The average starting salary for graduates in the UK is £28,000. That’s according to the Association of Graduate Recruiters (AGR) – other surveys place it as low as £25,000 and some as high as £30,000. While money is by no means everything, if you’re thinking about re-training or deciding what to study, it can pay to know which business sectors offer the best rates.
(If the figures below sound optimistically high, keep in mind that many AGR members are blue-chip companies that pay relatively high salaries and may not give a true indication of pay across the UK.)
Law firms: £37,000
Law came out on top as offering the best starting salaries in the AGR survey. A recent High Fliers survey (which focuses on the leading 100 employers in the UK), put the median starting salary for law firms at £40,000, behind the best paid sector – investment banks, at £45,000.
Starting salaries for solicitors varies greatly across the country. At the lower end, the going rate for trainee solicitors can be £16,000-£22,000, rising to £30,000-£50,000 at the most competitive firms. Pupil barristers in England and Wales completing their final year of training must earn £12,000 a year (the Bar Council minimum), but some of the top commercial chambers pay as much as £65,000.
As you might imagine, graduates working for investment banks earn big bucks. According to the High Fliers Report, four well-known investment banks were offering salaries in the region of £50,000 this year – and that’s before the “sign on” and other generous bonuses. According to a study by Dartmouth Partners, when bonus is considered, a first-year analyst can take home between £57,000 – £74,000 a year. For a second-year analyst that goes up to £76,000 – 90,000 a year, and a third-year analyst, £93,000 – £111,000 a year.
Consulting or business service company: £28,500
The banking sector isn’t the only industry to offer big bonuses in an attempt to attract top talent. Many of the leading consulting firms offer attractive bonuses on top of basic pay. Accenture, for example, offers graduate hires £31,000 – £33,000, plus a joining bonus of £10,000, split into two instalments. CHP Consulting pays around £40,042 with a £5,000 bonus. In addition to performance bonuses and other perks, some companies offer MBA programme sponsorship as a sweetener.
Fast-moving consumer goods firm: £28,500
Fast-moving consumer goods companies come fourth on the list of well paid jobs. Many of the larger firms (such as L’Oréal, Procter & Gamble, Unilever, GlaxoSmithKline and Nestlé) offer starting salaries in the region of £25,000 – £31,000. Most of the bigger companies offer graduate schemes in different areas, such as supply chain management, financial management, business, technology and marketing.
The pay range for recent tech graduates varies considerably, depending on the size of the company and location. A techie landing their first job in a start-up company up North will earn less than a new hire at Google in London, for example. If you’re lucky enough to get a job with one of the big players, you can expect to start on around £30,000. IBM pays new graduate hires £30,000, while those working in technology roles at BT can expect to earn £27,750 – £31,500 in their first year.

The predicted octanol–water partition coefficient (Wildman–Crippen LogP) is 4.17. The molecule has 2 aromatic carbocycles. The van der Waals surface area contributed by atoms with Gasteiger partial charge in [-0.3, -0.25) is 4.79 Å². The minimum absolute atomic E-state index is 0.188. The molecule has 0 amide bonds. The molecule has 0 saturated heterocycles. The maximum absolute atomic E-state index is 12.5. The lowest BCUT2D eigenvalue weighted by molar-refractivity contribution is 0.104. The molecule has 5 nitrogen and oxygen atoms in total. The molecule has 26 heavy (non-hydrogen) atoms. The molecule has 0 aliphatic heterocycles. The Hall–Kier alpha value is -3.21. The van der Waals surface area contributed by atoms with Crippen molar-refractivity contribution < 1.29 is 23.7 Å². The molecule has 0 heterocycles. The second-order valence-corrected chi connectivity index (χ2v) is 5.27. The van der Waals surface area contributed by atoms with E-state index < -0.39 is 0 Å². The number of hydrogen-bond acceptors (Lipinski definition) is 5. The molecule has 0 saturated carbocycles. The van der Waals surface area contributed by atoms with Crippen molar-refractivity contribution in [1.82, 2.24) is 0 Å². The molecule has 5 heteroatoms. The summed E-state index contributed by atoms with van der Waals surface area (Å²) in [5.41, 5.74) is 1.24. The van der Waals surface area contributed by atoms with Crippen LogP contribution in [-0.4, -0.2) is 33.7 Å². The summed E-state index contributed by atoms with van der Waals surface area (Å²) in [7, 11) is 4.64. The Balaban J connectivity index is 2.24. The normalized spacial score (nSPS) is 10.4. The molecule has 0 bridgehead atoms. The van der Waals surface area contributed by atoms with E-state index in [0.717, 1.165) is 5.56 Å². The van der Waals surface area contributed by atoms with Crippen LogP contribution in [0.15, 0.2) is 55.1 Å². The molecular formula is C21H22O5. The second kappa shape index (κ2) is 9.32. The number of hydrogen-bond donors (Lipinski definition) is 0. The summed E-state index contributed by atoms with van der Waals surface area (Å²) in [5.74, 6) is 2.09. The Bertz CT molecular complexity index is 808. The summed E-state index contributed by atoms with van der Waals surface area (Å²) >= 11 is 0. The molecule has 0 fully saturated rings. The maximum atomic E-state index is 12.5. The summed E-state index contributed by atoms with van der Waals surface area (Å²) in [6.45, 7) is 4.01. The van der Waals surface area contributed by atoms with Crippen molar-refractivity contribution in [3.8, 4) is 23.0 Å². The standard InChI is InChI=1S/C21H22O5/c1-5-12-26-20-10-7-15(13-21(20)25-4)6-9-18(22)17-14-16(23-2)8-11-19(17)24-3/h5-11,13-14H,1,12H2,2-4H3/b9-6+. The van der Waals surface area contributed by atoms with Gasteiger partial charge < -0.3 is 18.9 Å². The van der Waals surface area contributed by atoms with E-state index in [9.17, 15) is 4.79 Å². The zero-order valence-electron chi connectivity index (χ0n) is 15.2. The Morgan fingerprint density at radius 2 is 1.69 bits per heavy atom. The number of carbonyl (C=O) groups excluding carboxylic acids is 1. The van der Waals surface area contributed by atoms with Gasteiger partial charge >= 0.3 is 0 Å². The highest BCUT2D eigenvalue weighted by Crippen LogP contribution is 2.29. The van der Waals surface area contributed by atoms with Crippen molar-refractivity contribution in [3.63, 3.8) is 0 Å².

Accountancy or professional services firm: £28,000
The accountancy and professional services sector is the biggest employer of new graduates in the UK, accounting for 23% of all vacant graduate jobs, according to the AGR study. Starting salaries vary depending on where you work, but the Chartered Institute of Management Accountants says its part-qualified students earn £31,432 on average, plus £1,512 in bonuses.
When it comes to getting a pay rise, your future prospects look good. According to the Institute of Chartered Accountants in England and Wales, the average earning potential of ICAEW chartered accountants six to nine years after qualifying is £71,600, plus £14,300 in bonuses.
Energy, water or utility company: £26,750
If you’re a new graduate hoping to find employment with an energy, water or utility company, you can expect to earn £26,750 a year, on average. While the gas and oil industry traditionally offers some of the best paid jobs (the average graduate salary at top oil firms is £32,500), the plummeting price of oil has meant many companies are cutting back on staff. According to some reports, BP plans to hire just 80 graduates this year – down from 250 in 2012.
Engineering or industrial company: £25,750
Starting salaries for engineering graduates range from around £22,000 – £30,000. While graduate engineers at small or medium-sized companies might earn just £18,000 to £25,000, those at the top-paying employers can expect to take home £30,000 plus. Some employers offer a “golden hello”, sometimes split into instalments throughout your first two years. The Royal Navy, for example, offers a sizeable bonus of £27,000 paid in three instalments as you complete your training. Construction consultancy Atkins pays £5,000 in two instalments; BP offers a joining bonus of £3,000, while Rolls-Royce offers a £2,000 joining bonus on top of its £28,000 graduate starter salary.
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